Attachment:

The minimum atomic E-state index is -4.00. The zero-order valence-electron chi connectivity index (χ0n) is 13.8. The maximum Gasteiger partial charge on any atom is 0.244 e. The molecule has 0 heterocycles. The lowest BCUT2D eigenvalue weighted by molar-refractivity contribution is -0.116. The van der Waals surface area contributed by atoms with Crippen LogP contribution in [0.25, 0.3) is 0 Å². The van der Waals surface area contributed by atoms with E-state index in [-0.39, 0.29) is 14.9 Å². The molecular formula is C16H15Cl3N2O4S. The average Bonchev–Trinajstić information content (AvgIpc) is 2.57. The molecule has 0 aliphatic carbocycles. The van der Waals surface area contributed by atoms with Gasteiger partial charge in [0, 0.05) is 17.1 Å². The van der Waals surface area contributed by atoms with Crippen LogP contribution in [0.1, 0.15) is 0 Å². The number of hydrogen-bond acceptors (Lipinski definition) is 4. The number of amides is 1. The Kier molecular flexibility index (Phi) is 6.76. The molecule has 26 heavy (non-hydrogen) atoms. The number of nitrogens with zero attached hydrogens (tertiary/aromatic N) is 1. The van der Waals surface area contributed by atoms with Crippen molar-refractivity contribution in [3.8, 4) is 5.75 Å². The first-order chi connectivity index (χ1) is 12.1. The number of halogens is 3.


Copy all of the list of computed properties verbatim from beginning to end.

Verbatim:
The minimum atomic E-state index is -4.00. The zero-order valence-electron chi connectivity index (χ0n) is 13.8. The maximum Gasteiger partial charge on any atom is 0.244 e. The molecule has 0 heterocycles. The lowest BCUT2D eigenvalue weighted by molar-refractivity contribution is -0.116. The van der Waals surface area contributed by atoms with Crippen LogP contribution in [0.25, 0.3) is 0 Å². The van der Waals surface area contributed by atoms with E-state index in [-0.39, 0.29) is 14.9 Å². The molecular formula is C16H15Cl3N2O4S. The average Bonchev–Trinajstić information content (AvgIpc) is 2.57. The molecule has 0 aliphatic carbocycles. The van der Waals surface area contributed by atoms with Gasteiger partial charge in [0, 0.05) is 17.1 Å². The van der Waals surface area contributed by atoms with Crippen LogP contribution in [0.1, 0.15) is 0 Å². The number of hydrogen-bond acceptors (Lipinski definition) is 4. The number of amides is 1. The Kier molecular flexibility index (Phi) is 6.76. The molecule has 26 heavy (non-hydrogen) atoms. The number of nitrogens with zero attached hydrogens (tertiary/aromatic N) is 1. The van der Waals surface area contributed by atoms with Crippen molar-refractivity contribution in [3.8, 4) is 5.75 Å². The first-order chi connectivity index (χ1) is 12.1. The number of halogens is 3.